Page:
Just one year ago, Gold Coast brothers Ian and Paul Everest were named in BRW’s young rich list. They were amongst the top 100 wealthy young people in Australia, worth around $22 million. The pair were responsible for founding action and streetwear fashion brand Unit, which they built from the roots up in their garage in Benowa.
Paul Everest designed the shirts and his brother built their web presence, and their big break came when major surf and streetwear retailers began selling their apparel. They even partnered with Mötley Crüe drummer Tommy Lee to produce a globally distributed line of apparel. They turned $600 into a $100 million turnover over ten years.
But in a tale of riches to rags, from the world of globe-trotting fashion work to grassroots artist, Paul Everest is now rebuilding, and he’s doing so with passion and a massive smile on his face. He was getting ready to launch his first solo exhibition and a new fashion brand when he spoke to Blank GC.
“In the end it got too big to control,” Paul said of Unit. “With the retail downturn in Australia Billabong went broke and we had a couple of customers in the US who went under who owed us $1 million. We couldn’t recover.”
“I worked so hard with Unit,” Paul said. “I killed myself designing and working.” And he’s not just being figurative. It was after a Christmas party that Paul found himself nearly dead, being rushed to hospital in an ambulance.
“You’re on the Gold Coast, you’re in the apparel industry, the action sports industry and the youth industry,” he said of his time in fashion and the fast pace at which things happened, including life itself. But he’s not wistful. There’s no hint of sentimentality as he relates these stories to me and there’s this glint in his eye as he speaks about the artistic expression he’s now making.
“Unit had kind of gone down a path that wasn’t me any more and my life turned to art. It was like this gravity pulling me towards it. I just loved art, making art, youtubing art, looking at artists, I just fell into it.”
“You know, I’ve had the boats and the mansions and it’s good to have done that, to have had that experience, because now I don’t have that dangling carrot, now I just want to live,” Paul said.
It was through the clothing brand that Paul learned to create striking images that appealed to an audience and while he doesn’t have a particular style or specific medium he focuses on, Paul does say that he’s spending time honing in on painting.
“I like to just find the medium that’s appropriate to the context of the subject matter. So yeah, sometimes it might make sense as a sculpture or a painting or a mural or installation.”
When Paul’s exhibition comes to the Dust Temple this Friday it will have a little bit of everything: installations, sculptures, paintings, as well as the infamous new Save Our Spit logo, based on the significant image of a man standing in front of tanks during protests in Tiananmen Square in China in 1989.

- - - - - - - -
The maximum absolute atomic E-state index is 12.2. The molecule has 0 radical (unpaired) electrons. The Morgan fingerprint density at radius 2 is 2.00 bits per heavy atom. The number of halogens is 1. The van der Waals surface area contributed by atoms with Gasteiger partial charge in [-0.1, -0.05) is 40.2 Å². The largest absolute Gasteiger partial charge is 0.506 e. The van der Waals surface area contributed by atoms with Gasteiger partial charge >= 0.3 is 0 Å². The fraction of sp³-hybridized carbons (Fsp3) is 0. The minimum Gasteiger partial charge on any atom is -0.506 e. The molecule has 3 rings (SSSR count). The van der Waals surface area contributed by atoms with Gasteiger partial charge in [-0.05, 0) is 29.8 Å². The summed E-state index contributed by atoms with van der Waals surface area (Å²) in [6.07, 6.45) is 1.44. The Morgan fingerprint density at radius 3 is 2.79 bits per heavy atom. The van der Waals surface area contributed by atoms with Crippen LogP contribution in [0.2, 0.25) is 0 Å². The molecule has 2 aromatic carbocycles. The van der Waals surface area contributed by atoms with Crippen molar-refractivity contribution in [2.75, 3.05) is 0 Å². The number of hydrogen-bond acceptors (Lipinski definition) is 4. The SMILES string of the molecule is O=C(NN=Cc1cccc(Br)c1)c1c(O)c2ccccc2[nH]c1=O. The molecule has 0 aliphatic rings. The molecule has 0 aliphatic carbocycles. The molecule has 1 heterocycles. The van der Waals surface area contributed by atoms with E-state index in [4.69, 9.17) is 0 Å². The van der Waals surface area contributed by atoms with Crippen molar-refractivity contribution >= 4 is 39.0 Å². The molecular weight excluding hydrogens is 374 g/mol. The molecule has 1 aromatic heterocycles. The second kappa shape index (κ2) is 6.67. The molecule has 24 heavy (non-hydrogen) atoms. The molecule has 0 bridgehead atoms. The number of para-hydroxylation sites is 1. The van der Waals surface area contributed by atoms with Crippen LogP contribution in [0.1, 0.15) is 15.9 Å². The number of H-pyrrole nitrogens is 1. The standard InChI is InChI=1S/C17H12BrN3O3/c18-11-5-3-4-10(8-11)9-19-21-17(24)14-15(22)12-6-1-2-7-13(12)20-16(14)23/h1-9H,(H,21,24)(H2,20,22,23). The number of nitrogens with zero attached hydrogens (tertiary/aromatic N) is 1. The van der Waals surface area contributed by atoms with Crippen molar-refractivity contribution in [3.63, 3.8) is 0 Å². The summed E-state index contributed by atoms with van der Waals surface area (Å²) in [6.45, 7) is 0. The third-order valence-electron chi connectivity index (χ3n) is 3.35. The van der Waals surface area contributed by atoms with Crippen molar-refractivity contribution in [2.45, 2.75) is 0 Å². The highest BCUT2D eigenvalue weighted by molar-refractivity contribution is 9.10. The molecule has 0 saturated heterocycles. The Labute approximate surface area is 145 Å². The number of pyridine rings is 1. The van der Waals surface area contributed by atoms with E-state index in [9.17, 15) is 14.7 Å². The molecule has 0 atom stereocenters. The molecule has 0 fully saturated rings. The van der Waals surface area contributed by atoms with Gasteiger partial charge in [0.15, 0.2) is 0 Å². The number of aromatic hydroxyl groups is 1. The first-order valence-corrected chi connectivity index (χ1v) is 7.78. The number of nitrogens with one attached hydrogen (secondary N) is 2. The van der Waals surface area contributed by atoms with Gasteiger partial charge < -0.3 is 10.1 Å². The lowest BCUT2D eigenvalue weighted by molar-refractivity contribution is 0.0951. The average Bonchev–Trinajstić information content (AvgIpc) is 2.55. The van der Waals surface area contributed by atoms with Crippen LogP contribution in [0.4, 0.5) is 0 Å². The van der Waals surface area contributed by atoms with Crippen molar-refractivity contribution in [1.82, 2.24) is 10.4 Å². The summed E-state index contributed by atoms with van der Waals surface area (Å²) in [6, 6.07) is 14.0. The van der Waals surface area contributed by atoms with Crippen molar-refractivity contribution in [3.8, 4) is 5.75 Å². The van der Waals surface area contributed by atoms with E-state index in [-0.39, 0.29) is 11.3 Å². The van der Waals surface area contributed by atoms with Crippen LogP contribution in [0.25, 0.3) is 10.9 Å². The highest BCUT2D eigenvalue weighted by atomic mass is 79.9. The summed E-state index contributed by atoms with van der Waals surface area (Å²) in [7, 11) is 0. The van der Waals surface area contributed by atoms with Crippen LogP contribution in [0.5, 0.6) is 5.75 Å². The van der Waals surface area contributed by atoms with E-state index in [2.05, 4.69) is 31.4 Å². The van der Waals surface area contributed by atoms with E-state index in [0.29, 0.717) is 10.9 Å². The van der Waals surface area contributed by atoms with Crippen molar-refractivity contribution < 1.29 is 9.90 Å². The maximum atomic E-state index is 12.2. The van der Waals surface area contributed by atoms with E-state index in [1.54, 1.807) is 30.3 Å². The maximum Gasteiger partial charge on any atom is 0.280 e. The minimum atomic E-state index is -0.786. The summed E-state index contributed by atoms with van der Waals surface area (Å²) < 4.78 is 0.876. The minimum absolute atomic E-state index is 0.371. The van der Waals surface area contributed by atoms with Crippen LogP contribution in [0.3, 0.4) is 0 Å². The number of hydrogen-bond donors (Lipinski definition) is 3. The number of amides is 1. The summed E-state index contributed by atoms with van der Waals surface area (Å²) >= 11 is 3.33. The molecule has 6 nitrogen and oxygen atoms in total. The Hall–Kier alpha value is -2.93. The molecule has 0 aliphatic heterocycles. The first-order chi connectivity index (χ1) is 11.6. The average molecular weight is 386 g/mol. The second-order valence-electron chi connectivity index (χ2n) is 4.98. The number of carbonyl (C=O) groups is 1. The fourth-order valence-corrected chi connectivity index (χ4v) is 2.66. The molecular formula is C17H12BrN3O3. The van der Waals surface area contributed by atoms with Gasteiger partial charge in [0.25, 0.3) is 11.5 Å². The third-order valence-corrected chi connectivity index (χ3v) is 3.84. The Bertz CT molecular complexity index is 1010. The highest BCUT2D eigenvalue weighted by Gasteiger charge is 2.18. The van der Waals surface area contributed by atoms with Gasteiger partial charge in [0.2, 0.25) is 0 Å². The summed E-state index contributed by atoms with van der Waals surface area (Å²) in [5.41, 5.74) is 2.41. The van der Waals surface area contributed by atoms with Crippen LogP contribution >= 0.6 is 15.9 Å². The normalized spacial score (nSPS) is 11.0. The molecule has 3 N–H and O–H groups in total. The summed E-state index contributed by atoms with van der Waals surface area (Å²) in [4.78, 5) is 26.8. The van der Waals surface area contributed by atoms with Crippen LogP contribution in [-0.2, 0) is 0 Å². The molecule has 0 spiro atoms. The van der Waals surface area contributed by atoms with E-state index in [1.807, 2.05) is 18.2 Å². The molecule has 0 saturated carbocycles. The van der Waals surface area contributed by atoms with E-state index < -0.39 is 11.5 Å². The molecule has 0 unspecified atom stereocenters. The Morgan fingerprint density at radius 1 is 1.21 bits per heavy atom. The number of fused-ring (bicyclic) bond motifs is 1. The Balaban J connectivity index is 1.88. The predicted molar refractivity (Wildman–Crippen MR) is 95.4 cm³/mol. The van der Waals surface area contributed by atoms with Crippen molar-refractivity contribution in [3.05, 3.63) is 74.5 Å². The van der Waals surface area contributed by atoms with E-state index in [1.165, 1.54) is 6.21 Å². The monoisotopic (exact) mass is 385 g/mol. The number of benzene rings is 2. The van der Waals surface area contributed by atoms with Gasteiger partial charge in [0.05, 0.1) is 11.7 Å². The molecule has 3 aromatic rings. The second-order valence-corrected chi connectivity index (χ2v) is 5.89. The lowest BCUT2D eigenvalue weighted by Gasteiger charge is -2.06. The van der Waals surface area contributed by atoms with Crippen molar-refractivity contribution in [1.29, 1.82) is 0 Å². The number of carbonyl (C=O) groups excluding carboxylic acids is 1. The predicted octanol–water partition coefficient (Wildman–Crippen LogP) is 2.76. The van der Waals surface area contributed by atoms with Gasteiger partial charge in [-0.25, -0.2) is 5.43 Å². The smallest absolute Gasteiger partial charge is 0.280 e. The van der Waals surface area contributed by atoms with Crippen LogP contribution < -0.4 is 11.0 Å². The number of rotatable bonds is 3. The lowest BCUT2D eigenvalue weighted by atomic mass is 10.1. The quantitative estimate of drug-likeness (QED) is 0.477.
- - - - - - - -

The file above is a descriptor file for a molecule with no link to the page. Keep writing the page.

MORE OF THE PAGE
Paul produced the logo for the community group Save Our Spit and it has had a mixed response (Councillor Lex Bell spectacurarly missed the point when he said it reminded him of efforts to control beach erosion.)
Paul said his exhibition will attract people who wouldn’t normally go into a gallery.
“My art is very rich in dialogue,” he said. “My father was a scientist who thought art was bullshit and my mum was an artist who thought it was everything. So I grew up with these two themes in my life, and I always wanted to create art but I also wanted to put meaning in it,” he told Blank GC.
“My dad still thinks my stuff is crazy – but they are the x and y axis I grew up with,” he said.
There’s no question that a mix of science and art is prevalent in Paul’s work. His design work with Unit was very anti machine and he still likes to look at how society works and the reality we’re immersed in.
“It’s insane,” he said. “The way that power structures work and the way we live – it’s just insanity. It’s awesome if you’re an artist and living in an insane asylum – I love that the world isn’t perfect.”
Then he goes on to talk about the idea of death, birth, quantum physics. He mentions the work of some of science’s top brass around the fractal universe, binary systems, living in a probability field, a digital Eden. That kind of stuff he says opens his mind to art.
Paul has produced four or five million tshirts in the past ten years on the Gold Coast and he still has a tribe of helpers skilled in that process.
“Making tshirts? It’s one thing I can do well,” he laughed, when we spoke about his new fashion brand, also launching this Friday at Dust Temple.
“A lot of it is limited edition. It’s much more up market, basically bringing contemporary art onto tshirts. It’s not a lot of logo, it’s design design design. I’m essentially taking what I’ve done in the gallery and putting it on tshirts,” he said.
As well as being an artist, Paul is a family man. He and his wife have three kids – aged five, four and one. He speaks very fondly of his family and his wife who’s a journalist by trade.
“I think with what’s happened recently, it’s brought us closer together,” he said. “The kids side of things is brilliant – every day I go home and think ‘can it get any better than this?’ They just give you so much strength and drive.”
“I’ve learned the lesson that a big business isn’t a good business. If I can figure out a way to make art every day and still have somewhere to live and feed my kids, I’ll be very happy.”
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Paul’s exhibition launches this Friday 12 December at the Dust Temple, Currumbin Creek Road and runs through to the middle of January.